Results 81 to 86 of 86
12-12-2012, 01:57 PM #81
Stop with the "bad design" nonsense. Stop glorifying flat learning curve. A car is not intuitive to use, you would never guess what it is for if you didn't see someone using it. Neither is a pen (you spend years mastering it). How about special moves in fighting games, not to mention combos or fatalities ? How would you learn that without being told ?
The only thing Black Mesa did wrong is not including the Hazard Course. I encountered the mechanic earlier, where it was intuitive (little room between a box and the ceiling) and it was obvious I had to both jump and bow down to fit in. I'm a curious player accustomed to sniffing for secrets. I try combinations of keys just to see what happens.
I find myself more and more drawn towards board games. In the realm of board games, having to explain rules is the norm. Retarded people are left out unless they have a will to learn (and I met one of them who has more forward-looking attitude toawrds learning than many modern gamers). To play board games, you have to make an attempt understand them. Meanwhile in casual games, there's this awful notion that anything that's not immediately obvious is evil.pass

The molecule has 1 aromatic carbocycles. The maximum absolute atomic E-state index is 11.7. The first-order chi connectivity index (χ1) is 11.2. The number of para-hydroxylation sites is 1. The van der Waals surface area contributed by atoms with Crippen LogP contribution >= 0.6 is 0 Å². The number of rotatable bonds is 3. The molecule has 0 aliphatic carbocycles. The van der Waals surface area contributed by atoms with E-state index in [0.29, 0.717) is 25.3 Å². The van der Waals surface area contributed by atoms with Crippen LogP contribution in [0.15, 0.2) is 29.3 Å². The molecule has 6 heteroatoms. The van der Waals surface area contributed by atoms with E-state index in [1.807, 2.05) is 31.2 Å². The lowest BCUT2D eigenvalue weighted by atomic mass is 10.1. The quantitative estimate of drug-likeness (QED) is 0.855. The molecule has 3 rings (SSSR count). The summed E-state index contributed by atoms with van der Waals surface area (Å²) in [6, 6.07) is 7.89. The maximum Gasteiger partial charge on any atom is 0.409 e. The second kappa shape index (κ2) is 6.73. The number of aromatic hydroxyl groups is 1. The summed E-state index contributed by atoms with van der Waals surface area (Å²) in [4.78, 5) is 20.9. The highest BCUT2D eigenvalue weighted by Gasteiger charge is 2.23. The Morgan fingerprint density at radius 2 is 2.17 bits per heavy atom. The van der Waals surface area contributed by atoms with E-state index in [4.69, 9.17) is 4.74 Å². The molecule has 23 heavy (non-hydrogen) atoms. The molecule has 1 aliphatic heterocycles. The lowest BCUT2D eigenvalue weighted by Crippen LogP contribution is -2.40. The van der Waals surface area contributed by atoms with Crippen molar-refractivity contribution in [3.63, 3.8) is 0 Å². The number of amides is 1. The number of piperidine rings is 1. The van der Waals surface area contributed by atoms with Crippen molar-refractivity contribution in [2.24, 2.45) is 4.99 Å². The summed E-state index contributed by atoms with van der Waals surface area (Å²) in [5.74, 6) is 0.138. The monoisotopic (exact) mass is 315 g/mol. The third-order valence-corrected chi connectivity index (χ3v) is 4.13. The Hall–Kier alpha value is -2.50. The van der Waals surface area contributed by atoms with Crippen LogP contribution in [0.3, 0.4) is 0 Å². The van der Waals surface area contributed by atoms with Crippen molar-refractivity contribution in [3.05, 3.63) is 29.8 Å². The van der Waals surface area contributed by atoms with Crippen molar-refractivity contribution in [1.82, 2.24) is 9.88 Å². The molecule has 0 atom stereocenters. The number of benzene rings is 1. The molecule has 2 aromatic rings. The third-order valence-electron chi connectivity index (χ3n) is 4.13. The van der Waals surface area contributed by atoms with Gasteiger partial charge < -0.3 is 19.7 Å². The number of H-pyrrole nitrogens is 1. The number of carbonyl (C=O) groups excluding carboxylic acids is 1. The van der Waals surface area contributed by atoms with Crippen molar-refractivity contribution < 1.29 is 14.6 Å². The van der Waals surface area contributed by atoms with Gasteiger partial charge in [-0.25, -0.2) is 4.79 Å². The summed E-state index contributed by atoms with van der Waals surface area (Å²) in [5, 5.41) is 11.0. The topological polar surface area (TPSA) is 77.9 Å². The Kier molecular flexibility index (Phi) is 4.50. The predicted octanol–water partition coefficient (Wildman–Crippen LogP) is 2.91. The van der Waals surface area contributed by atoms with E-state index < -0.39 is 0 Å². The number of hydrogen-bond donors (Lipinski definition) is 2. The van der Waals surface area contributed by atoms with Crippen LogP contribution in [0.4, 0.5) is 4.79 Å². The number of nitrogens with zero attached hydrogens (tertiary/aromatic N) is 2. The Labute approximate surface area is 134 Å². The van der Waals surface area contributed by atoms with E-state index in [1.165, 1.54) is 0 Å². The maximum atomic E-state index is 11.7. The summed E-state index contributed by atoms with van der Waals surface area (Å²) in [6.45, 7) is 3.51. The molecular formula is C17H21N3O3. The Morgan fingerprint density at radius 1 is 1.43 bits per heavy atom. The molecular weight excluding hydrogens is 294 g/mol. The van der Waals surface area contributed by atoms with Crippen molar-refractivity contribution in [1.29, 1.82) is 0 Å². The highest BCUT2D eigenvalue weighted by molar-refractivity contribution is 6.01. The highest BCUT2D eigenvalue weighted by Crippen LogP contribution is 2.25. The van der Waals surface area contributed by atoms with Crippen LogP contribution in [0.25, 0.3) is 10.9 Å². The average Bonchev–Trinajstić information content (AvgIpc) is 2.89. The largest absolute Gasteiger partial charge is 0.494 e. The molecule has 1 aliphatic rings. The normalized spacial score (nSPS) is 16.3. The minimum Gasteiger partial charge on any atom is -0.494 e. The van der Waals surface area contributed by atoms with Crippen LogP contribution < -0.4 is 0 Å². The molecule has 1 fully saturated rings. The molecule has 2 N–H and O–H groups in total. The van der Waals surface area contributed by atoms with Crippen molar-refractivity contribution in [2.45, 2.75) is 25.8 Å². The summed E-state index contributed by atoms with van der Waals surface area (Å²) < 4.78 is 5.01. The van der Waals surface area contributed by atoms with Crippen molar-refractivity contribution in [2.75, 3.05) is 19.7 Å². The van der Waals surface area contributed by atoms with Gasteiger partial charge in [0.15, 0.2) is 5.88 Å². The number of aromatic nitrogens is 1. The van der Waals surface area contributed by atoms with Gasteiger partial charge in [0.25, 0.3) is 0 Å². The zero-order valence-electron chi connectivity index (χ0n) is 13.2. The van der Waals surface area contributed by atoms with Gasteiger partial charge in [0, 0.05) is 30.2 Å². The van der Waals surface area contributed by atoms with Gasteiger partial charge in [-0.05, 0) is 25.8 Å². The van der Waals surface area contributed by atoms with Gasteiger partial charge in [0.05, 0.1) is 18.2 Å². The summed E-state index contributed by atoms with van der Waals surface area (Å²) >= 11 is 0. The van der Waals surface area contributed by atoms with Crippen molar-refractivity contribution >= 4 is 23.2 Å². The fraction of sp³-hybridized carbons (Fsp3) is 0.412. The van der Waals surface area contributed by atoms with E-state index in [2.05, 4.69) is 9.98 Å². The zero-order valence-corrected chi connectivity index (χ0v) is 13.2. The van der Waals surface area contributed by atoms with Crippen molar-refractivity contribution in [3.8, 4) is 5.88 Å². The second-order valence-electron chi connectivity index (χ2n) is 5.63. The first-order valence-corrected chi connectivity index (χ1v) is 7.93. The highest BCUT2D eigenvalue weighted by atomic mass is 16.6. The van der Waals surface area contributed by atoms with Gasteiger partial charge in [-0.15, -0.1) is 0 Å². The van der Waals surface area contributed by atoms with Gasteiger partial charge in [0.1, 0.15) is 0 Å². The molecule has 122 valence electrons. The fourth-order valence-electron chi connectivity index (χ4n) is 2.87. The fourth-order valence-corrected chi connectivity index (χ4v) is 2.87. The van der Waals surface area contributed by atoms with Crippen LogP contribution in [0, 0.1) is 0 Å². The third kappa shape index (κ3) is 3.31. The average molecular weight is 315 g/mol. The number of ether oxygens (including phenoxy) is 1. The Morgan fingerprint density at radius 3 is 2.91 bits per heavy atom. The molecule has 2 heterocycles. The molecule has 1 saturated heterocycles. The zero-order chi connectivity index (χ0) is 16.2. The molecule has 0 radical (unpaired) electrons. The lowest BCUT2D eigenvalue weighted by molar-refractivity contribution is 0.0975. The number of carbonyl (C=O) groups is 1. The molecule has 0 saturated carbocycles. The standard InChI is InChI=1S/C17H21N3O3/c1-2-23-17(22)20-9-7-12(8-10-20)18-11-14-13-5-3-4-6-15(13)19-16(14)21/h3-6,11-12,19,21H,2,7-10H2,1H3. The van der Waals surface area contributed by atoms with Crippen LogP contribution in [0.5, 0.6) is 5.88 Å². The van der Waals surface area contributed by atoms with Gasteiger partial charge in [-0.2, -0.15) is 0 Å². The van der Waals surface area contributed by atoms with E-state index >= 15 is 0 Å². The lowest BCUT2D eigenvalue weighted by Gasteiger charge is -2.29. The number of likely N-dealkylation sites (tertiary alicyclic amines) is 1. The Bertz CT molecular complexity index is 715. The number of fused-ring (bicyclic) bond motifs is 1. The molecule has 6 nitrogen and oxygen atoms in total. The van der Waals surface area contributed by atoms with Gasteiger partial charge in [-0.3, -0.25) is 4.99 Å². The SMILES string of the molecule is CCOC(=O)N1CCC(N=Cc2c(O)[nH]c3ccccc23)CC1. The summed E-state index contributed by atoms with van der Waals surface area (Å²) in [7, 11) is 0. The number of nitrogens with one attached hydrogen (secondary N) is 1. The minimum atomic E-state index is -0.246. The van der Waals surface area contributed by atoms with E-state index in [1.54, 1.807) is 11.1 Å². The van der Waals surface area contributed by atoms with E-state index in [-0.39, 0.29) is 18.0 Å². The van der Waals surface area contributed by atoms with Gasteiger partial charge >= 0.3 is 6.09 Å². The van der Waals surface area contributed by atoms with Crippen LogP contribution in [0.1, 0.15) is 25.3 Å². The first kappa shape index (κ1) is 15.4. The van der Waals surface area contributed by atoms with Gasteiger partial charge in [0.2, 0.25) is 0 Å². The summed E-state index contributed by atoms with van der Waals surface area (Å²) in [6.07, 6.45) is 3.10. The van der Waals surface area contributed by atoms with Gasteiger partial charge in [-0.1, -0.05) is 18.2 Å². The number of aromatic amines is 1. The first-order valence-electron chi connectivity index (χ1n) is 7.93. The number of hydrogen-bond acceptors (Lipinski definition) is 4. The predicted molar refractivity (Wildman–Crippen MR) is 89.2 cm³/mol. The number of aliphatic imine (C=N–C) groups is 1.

12-12-2012, 02:24 PM #82
12-12-2012, 02:57 PM #83
- Join Date
- Jun 2011
12-12-2012, 03:01 PM #84
12-12-2012, 03:04 PM #85
Games Workshop entice people with demo games long before going near the rule book.
12-12-2012, 03:33 PM #86
Usually, maps are so maddening in games anyway because they spent a lot of time crafting views, like ersatz Haussmanns.